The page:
PITTSBURGH—Carnegie Mellon University has launched a small laboratory, or lablet, sponsored by the National Security Agency to study fundamental issues about the design of information systems that are secure and trustworthy, an area of research that has come to be known as the Science of Security, or SoS.
The Carnegie Mellon lablet, directed by William Scherlis, professor and director of the Institute for Software Research, is one of four such lablets in academia funded by the NSA. North Carolina State University, the University of Illinois Urbana-Champaign and the University of Maryland also host lablets.
"All of the work is basic science, without any publication restrictions," Scherlis said. "The point of all this is to build a network of SoS thinking." Though computer security is a large industry and a highly active area of academic research, SoS focuses on developing a systemic body of knowledge and the theoretical underpinnings for the design of trusted computer systems. It includes contributions from computer science, as well as software engineering, behavioral science and economics.
The lablet community has identified five "Hard Problems" in SoS; Carnegie Mellon's lablet will focus primarily on two of these: scalability and composability, and human behavior and usability.
Scalability and composability relates to the increasingly large, complex software systems made possible by assembling many separate components. "The challenge is to develop methods to enable the construction of secure systems with known security properties by assembling components each of which has known quality and security properties," Scherlis said.
"This is the goal of composability — to be able to assemble those components without then having to painstakingly re-analyze the security properties for the entire system. While there is no general solution to composability, as our understanding improves we can make important progress on particular technical attributes critical to security. This influences how we structure our systems and what kinds of languages, models, and tools we use. We will learn how to engineer systems that are more readily assured," Scherlis said.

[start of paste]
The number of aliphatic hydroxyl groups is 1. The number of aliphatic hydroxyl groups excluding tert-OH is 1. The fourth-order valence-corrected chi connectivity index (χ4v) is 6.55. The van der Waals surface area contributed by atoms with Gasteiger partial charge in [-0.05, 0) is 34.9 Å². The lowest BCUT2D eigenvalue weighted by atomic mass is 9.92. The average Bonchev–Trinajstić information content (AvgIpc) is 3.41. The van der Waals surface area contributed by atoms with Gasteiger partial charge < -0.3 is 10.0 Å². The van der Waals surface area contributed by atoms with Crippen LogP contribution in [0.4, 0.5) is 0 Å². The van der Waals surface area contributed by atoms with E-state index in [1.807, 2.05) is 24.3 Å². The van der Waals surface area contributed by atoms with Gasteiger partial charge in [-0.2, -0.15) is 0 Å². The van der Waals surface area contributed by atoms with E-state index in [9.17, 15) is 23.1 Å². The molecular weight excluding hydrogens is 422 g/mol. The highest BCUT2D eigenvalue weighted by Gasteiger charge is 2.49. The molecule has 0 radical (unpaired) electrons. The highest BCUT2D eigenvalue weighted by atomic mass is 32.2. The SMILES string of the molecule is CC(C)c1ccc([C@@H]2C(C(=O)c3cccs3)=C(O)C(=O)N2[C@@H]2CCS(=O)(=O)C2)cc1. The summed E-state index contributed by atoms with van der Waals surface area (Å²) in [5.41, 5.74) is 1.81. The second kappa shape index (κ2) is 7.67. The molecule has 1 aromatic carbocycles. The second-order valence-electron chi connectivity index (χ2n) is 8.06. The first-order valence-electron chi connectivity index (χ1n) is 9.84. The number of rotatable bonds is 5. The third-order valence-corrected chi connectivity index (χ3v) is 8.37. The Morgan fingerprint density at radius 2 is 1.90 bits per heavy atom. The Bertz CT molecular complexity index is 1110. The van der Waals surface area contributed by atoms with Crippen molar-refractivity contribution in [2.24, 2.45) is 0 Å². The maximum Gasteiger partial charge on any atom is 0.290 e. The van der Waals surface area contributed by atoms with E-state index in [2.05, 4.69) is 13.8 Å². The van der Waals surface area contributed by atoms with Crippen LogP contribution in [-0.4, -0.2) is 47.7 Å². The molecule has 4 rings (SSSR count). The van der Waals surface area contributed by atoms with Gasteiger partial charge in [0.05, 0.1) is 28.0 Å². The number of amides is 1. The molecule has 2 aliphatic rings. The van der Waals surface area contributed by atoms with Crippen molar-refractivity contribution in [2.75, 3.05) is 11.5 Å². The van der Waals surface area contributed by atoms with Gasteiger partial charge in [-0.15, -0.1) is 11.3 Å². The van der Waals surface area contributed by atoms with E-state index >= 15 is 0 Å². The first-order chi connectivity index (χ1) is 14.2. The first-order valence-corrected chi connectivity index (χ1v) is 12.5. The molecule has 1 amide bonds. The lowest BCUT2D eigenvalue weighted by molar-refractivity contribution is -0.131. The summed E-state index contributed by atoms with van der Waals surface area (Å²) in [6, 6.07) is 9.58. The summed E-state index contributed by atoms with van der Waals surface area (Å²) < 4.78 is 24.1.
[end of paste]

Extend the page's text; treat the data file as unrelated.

In the area of human behavior and usability, the researchers will be developing models of human behavior that enable the design, modeling and analysis of systems with specified security properties. That includes not only looking at the ways people use computer systems, but also the behavior of adversaries and human operators, which has implications for insider threats, reliability and security policies. Also of interest is how to improve support for the people who develop systems and evaluate their security.
At Carnegie Mellon, Jonathan Aldrich, associate professor in the Institute for Software Research, is co-principal investigator with Scherlis. The effort involves about 15 faculty members, as well as about 20 more post-doctoral researchers, technical staff members and graduate students. Seven departments, including the Institute for Software Research, the Computer Science Department, CyLab, Electrical and Computer Engineering, Engineering and Public Policy, the Information Networking Institute and the Human-Computer Interaction Institute, contribute to the effort.
The lablet includes collaborators at seven universities: the University of Pittsburgh, Cornell University, the University of Nebraska Lincoln, Wayne State University, the University of Texas at San Antonio, George Mason University and the University of California, Berkeley.